Lecnotes02 - ECON 696 Managerial Economics and Strategy Lecture Notes 2 The Horizontal Boundaries of the Firm Economies of Scale and Scope The

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ECON 696: Managerial Economics and Strategy Lecture Notes 2: The Horizontal Boundaries of the Firm: Economies of Scale and Scope The usual assumption in economics is that it is most efficient for people or firms to specialize in one activity and obtain all other goods and services through trade in markets. In spite of this, we very often see large companies engaging in a variety of activities. To make matters worse, economists typically believe that markets do a good job of allocating scarce resources, but we see companies which are essentially run as large, centrally planned economies with managers making decisions about resources and very few internal markets. As a final insult to economists, these things actually seem to work. We will consider two ways in which firms can grow: 1. Horizontal Expansion: Increasing the amount of one activity the firm does or moving into other similar or unrelated activities. 2. Vertical Expansion: Expanding upstream and taking over roles which might be provided by the firm's original suppliers or expanding downstream and taking over roles which might be provided by the firm's distributors or sellers. This chapter will discuss aspects of horizontal expansion, including economies of scale and economies of scope, and why firms pursue such expansions that effectively turn them into relatively successful islands of central planning in seas of markets. Again, the whole point of this chapter is to begin explaining why it often seems that firms are more efficient when, instead of specializing in some very limited task, they engage in many activities. Economies of Scale The simplest statement describing economies of scale is that average cost decreases as quantity increases. This is consistent with the left hand side of the typical U-shaped average cost curve. The opposite of economies of scale is diseconomies of scale and is described by the right side of the curve.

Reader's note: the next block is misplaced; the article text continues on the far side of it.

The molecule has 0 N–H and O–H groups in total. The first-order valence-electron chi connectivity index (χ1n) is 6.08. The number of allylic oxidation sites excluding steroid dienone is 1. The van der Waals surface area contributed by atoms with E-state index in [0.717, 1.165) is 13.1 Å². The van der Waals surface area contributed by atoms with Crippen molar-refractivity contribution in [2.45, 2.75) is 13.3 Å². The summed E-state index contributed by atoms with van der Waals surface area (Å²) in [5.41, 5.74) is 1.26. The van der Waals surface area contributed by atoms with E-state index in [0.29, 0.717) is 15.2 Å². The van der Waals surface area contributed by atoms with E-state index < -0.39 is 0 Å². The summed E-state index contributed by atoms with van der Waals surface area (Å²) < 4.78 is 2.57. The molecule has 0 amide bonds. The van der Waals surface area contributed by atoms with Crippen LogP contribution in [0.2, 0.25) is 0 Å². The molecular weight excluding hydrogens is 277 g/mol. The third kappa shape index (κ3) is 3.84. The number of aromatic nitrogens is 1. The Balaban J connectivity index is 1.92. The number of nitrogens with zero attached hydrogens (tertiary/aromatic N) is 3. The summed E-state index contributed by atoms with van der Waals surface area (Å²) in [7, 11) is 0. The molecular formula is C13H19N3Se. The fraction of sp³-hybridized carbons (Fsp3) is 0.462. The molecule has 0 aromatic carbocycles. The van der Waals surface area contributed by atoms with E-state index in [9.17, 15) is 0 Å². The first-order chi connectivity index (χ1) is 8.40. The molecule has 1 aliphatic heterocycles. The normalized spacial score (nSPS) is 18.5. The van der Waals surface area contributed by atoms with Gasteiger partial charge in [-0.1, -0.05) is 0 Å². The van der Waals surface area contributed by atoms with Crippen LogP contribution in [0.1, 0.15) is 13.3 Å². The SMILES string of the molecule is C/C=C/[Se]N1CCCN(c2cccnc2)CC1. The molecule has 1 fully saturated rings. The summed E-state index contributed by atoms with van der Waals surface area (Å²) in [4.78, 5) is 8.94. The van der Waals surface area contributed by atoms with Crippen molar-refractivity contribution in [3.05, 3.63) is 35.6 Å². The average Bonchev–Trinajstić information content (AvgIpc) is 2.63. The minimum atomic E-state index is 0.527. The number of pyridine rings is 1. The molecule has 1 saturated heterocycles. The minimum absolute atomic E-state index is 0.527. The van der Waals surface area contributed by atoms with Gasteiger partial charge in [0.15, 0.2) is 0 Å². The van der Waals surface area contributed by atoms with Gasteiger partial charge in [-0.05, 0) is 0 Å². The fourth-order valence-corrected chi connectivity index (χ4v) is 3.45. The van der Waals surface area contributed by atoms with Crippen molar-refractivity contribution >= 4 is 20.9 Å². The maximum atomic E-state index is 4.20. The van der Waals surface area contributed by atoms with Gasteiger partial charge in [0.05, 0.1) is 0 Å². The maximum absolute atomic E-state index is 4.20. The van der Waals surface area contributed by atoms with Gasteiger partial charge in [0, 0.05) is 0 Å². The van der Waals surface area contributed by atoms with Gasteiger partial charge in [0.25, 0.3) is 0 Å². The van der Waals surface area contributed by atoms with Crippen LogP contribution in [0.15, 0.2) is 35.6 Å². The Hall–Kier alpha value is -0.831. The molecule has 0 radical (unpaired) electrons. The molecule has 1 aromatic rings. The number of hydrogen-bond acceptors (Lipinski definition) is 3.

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If a firm is in a region of its average cost curve where there are economies of scale, it will lower its average cost by producing more. Here are some examples of economies of scale. Example 1: Small Airlines in the Short Run Imagine that an air route is served by an airline which flies the deHavilland Dash-8 aircraft, and that the cost of making a flight over this route is given by the function: q 30 8000 ) q ( TC + = where q is the number of passengers and the airplane's capacity is 36 passengers. This means that making the flight with no passengers will cost the company $8,000 and each passenger adds $30 to the cost. The company's average cost function is given by: 30 q 8000 q ) q ( TC ) q ( AC + = = A graph of this looks like:
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While it's not U-shaped in the classical sense, it does exhibit economies of scale as the number of passengers rises and some extreme diseconomies as it goes beyond the limit of 36. If the airline were currently flying with only fifteen passengers on this route, they would have great incentives to increase the number of passengers on each flight. The
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This note was uploaded on 01/04/2012 for the course ECO 696 taught by Professor Staff during the Fall '11 term at Metropolitan NY.

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Lecnotes02 - ECON 696 Managerial Economics and Strategy Lecture Notes 2 The Horizontal Boundaries of the Firm Economies of Scale and Scope The

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